Common Sunscreen Chemical Kills Coral
October 22, 2015
Discovery News — An international team of researchers including BGU’s Prof. Ariel Kushmaro has linked oxybenzone, an organic compound used in more than 3,000 sunscreens, to various detrimental effects in already-vulnerable baby corals.
“Toxicopathological effects of the UV filter, oxybenzone, on baby coral includes gross morphological deformities, DNA damage and, most alarmingly, endocrine disruption,” explains Prof. Kushmaro, head of the Environmental Biotechnology Lab in the Avram and Stella Goldstein-Goren Department of Biotechnology and Engineering.
“Endocrine disruption causes the coral to encase itself in its own skeleton leading to death,” adds Prof. Kushmaro.
At least 10 percent of reefs around the world are at high risk of exposure to oxybenzone, the study authors estimate.
According to the National Park Service, no sunscreen products have been designed to be reef-friendly. However, products containing the naturally occurring minerals titanium oxide and zinc oxide have not been found to harm corals. Furthermore, the agency says that sunscreens designed for individuals with sensitive skin generally contain “gentler compounds” than regular formulas.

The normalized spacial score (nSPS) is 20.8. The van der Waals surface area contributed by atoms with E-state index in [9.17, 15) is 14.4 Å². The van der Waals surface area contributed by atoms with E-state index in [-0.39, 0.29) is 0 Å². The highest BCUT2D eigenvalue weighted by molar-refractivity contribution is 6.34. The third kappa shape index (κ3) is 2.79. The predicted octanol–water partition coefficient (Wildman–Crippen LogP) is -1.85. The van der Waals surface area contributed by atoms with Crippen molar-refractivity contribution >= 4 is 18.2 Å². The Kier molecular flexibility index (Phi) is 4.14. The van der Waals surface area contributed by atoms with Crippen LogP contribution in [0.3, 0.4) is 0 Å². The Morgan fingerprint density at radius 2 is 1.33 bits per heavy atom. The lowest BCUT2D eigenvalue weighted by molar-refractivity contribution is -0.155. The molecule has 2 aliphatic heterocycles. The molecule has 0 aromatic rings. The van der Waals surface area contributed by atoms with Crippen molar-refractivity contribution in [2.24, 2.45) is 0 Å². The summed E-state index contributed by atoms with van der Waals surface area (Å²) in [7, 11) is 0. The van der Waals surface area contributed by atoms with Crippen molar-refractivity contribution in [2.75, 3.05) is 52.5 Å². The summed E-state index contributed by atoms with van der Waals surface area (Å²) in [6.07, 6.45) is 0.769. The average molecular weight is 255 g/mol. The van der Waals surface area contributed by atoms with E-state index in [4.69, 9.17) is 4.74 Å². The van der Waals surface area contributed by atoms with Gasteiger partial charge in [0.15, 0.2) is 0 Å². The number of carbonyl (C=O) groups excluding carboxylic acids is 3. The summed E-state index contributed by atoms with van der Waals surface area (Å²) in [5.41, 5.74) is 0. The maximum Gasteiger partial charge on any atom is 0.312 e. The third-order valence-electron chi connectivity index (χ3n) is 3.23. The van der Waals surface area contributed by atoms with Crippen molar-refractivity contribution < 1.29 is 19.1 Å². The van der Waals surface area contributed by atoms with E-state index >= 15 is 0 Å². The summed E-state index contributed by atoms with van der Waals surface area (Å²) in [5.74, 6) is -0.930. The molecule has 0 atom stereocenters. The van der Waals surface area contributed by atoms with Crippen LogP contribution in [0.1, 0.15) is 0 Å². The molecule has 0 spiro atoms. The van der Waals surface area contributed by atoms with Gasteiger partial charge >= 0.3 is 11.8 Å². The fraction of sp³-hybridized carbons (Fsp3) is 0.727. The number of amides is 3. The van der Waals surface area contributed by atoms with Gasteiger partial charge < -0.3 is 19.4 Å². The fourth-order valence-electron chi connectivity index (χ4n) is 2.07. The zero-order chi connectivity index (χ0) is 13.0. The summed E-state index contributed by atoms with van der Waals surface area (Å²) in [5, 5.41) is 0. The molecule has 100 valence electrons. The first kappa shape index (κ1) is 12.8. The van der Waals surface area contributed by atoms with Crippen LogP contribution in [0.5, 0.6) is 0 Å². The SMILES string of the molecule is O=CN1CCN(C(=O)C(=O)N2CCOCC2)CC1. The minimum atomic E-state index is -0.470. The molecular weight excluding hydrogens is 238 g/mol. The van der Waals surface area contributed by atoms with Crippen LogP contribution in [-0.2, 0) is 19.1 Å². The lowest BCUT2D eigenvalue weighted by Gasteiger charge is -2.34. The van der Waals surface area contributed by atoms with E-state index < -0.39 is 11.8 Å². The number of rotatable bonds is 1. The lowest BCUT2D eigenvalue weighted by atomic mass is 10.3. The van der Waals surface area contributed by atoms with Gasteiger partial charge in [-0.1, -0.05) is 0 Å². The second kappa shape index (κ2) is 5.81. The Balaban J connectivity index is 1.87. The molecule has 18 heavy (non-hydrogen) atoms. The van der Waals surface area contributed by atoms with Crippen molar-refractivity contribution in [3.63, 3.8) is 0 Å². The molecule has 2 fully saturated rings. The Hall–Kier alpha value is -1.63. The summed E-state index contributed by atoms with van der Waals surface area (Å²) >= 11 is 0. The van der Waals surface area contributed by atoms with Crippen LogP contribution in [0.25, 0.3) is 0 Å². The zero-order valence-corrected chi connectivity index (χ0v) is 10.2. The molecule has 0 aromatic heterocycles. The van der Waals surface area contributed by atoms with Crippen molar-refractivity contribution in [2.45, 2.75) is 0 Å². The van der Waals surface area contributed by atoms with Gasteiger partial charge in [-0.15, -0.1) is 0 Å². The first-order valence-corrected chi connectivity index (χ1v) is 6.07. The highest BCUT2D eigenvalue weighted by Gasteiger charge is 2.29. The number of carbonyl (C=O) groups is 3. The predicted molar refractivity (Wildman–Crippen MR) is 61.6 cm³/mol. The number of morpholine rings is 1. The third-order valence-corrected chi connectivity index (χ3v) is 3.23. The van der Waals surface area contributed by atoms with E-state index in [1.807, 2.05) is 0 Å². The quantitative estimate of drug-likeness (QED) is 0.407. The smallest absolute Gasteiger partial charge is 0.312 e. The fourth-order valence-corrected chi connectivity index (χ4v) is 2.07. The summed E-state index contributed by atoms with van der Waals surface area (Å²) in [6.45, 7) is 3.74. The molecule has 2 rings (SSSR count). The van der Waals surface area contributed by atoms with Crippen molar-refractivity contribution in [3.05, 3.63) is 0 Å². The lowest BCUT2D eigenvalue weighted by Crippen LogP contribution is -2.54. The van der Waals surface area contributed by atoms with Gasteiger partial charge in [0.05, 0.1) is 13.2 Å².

“In Israel, there is widespread use of sunscreens utilizing chemicals from the benzophenone group,” says Prof. Kushmaro. “According to measurements not included in the study, similar concentrations of benzophenone have been found near the coral reefs in Eilat. Since it is likely that these chemicals are being washed off of swimmers’ bodies, it stands to reason that concentrations would be higher in swimming and snorkeling areas, such as the coral reef reserve in Eilat.”